But what happens when we all realize that we were raised on a big lie? Happiness can’t be bought. It can’t even be close to being bought. Most of us accept this and move on with our lives of either happiness or quiet desperation. But a certain kind of person, an angry sociopath, a psychopath or just an impulsive asshole amped up on drugs who can’t control his temper. Middle class male will feel even more angry, more slighted by being rejected from the very society that was supposed to accept him. After all, why should he? His parents always made him believe he was special and that everything would go all right because people would think the same things about him that they did. Except that they didn’t in most cases. Girls winced at the very sight of most of these guys. Not all of them. The Aurora shooter, for instance, was a good looking man with no problem getting laid. His problem was bigger than that, with mommy and daddy and high expectations. But we’re not quite there yet.
Some mass shooters, a small amount, aren’t rich at all but they carry around with them that American entitlement anyway. One guy believed America was being destroyed by immigrants and wanted to take them out before killing himself. Another shooter was homeless but hated women, threatened and beat them before opening fire and killing more women than men, as many as he could.
So where do movies fit in? They fit in where everything else fits in. We have created a perfect storm for a shooter to easily acquire a weapon, fly under the radar mostly undetected because they are usually so shy and quiet they are practically invisible. “Weird” isn’t a thing you call the police about. They sit there in their dark little rooms and fan the flames of anger while using any tool at their disposal — video games, music, movies, whatever mirrors what they feel inside, whatever helps back up their eventual plot of destruction.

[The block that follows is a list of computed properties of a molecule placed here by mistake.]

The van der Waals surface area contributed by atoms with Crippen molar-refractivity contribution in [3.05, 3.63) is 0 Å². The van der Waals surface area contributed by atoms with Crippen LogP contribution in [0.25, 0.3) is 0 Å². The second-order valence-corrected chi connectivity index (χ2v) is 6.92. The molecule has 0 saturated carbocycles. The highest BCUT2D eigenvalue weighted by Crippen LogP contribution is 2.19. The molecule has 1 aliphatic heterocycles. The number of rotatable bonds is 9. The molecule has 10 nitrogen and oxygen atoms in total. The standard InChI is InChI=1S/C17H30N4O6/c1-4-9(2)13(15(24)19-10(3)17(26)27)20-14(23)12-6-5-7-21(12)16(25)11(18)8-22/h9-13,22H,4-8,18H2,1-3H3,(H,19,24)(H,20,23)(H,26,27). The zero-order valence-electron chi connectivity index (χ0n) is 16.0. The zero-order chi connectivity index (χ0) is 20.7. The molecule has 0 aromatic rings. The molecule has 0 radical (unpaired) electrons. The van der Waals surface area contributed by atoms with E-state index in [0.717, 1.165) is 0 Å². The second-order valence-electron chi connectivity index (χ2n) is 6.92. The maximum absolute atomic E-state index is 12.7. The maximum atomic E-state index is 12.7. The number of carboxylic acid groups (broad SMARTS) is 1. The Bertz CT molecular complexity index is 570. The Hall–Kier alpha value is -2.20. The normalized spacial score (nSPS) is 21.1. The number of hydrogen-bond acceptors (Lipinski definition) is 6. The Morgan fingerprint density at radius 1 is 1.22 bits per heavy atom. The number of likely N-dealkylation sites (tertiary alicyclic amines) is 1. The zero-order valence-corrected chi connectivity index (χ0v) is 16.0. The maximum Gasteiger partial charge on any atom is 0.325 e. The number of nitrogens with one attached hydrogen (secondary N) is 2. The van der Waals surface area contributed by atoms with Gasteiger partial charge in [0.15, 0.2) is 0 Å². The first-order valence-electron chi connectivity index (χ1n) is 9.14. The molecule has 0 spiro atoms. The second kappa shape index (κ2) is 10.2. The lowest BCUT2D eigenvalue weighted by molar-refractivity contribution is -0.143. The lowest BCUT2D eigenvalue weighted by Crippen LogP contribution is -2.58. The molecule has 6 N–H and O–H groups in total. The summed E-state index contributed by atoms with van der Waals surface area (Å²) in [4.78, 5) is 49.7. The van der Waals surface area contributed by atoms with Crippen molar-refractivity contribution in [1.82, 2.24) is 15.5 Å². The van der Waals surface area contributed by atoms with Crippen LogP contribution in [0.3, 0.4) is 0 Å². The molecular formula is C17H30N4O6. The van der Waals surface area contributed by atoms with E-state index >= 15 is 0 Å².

That is the overall big picture of what’s happening now, I think. But ultimately, you can’t really do anything about that. What Ann Hornaday brings up is an overall look at how we treat women in Hollywood films and how that might help to foster that kind of hate. In other words, women should be easily acquired and if they aren’t — fuck them.
What Hornaday says is that misfit creeps look to movies like that, unrealistic depictions of unattractive males getting hot women, and feel even more slighted by women or society as a result. Why aren’t THEY recognized? Why can’t they have what that guy has? Haven’t American films flipped since the 1970s to give everyone a deserved happy ending? Travis Bickle didn’t get one, nor did many of the protagonists in the major motion pictures back then. But we had bizarre murders like Charles Manson and serial killers were on the rise. But mass shootings? That’s a new thing. Can we look at movies as at least part of the whole culture around entitlement?
Whether I agree with her or not on this — I agree with her overall point but I would not have called out these specific movies — she did not deserve to be called opportunistic and idiotic by someone as powerful as Judd Apatow. Perhaps he hasn’t been looking at how women are treated online by the misogynists who follow sites that celebrate Apatow films. That whole culture is tangled up in their mob mentality against women. The only prominent male blogger I’ve ever seen go after this dynamic is Badass Digest‘s Devin Faraci, who continually calls out misogynists he sees in this corner of the internet. I see it more and more in movie coverage and it’s a big drag. Apatow making those accusations at Hornaday has unleashed the rage once again. She is being accused of all sorts of terrible things when all she was doing was taking a closer look at one twig on one branch of one tree. I keep getting tweets like “shouldn’t she be called out for blaming Apatow and Rogen for mass murder?” Call her out, defend yourself but to reduce her to being “idiotic” seems to me to back up the overall point she makes in her piece about what men think about women. We know Judd Apatow doesn’t think this way — he reacted, angrily. I only bring it up to say why that’s different from merely “calling her out.”
We can’t solve this problem by blaming any one thing but we certainly can’t solve it by NOT looking at everything. But I can tell you one thing. If your answer to this is gun control that is not happening any time soon. With the frequency of mass shootings get used to it. Here is what Michael Moore said, whose Oscar winning Bowling for Columbine should have really sparked the kind of debate that did motivate elected officials to start going after the guns. But it didn’t. Welcome to the new normal. Here is what Moore said: